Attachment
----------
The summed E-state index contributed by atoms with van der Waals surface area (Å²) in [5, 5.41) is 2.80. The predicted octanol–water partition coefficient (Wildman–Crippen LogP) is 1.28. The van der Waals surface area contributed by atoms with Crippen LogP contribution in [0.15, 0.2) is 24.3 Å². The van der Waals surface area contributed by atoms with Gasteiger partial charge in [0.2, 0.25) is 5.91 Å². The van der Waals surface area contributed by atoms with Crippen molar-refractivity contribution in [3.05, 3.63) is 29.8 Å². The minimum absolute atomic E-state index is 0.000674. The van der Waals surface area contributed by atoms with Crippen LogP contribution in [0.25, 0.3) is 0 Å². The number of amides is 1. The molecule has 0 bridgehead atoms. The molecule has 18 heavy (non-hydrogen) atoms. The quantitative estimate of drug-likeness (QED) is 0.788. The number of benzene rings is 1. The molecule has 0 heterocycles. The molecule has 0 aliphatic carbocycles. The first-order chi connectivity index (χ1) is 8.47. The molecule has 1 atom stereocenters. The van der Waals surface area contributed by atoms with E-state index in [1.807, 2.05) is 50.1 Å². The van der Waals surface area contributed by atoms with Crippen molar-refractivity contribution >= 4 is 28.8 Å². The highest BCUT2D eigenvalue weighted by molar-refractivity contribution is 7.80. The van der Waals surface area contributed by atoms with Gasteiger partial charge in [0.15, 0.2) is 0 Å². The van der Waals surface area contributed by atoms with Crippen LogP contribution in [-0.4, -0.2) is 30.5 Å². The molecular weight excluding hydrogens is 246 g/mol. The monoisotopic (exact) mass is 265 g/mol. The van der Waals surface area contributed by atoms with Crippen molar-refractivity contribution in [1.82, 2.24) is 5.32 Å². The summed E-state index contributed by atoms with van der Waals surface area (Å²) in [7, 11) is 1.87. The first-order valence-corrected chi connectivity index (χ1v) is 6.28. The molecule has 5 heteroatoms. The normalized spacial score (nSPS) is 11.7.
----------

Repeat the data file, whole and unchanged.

The summed E-state index contributed by atoms with van der Waals surface area (Å²) in [5, 5.41) is 2.80. The predicted octanol–water partition coefficient (Wildman–Crippen LogP) is 1.28. The van der Waals surface area contributed by atoms with Crippen LogP contribution in [0.15, 0.2) is 24.3 Å². The van der Waals surface area contributed by atoms with Gasteiger partial charge in [0.2, 0.25) is 5.91 Å². The van der Waals surface area contributed by atoms with Crippen molar-refractivity contribution in [3.05, 3.63) is 29.8 Å². The minimum absolute atomic E-state index is 0.000674. The van der Waals surface area contributed by atoms with Crippen LogP contribution in [0.25, 0.3) is 0 Å². The number of amides is 1. The molecule has 0 bridgehead atoms. The molecule has 18 heavy (non-hydrogen) atoms. The quantitative estimate of drug-likeness (QED) is 0.788. The number of benzene rings is 1. The molecule has 0 heterocycles. The molecule has 0 aliphatic carbocycles. The first-order chi connectivity index (χ1) is 8.47. The molecule has 1 atom stereocenters. The van der Waals surface area contributed by atoms with E-state index in [1.807, 2.05) is 50.1 Å². The van der Waals surface area contributed by atoms with Crippen molar-refractivity contribution >= 4 is 28.8 Å². The highest BCUT2D eigenvalue weighted by molar-refractivity contribution is 7.80. The van der Waals surface area contributed by atoms with Gasteiger partial charge in [0.15, 0.2) is 0 Å². The van der Waals surface area contributed by atoms with Crippen LogP contribution in [-0.4, -0.2) is 30.5 Å². The molecular weight excluding hydrogens is 246 g/mol. The monoisotopic (exact) mass is 265 g/mol. The van der Waals surface area contributed by atoms with Crippen molar-refractivity contribution in [1.82, 2.24) is 5.32 Å². The summed E-state index contributed by atoms with van der Waals surface area (Å²) in [7, 11) is 1.87. The first-order valence-corrected chi connectivity index (χ1v) is 6.28. The molecule has 5 heteroatoms. The normalized spacial score (nSPS) is 11.7.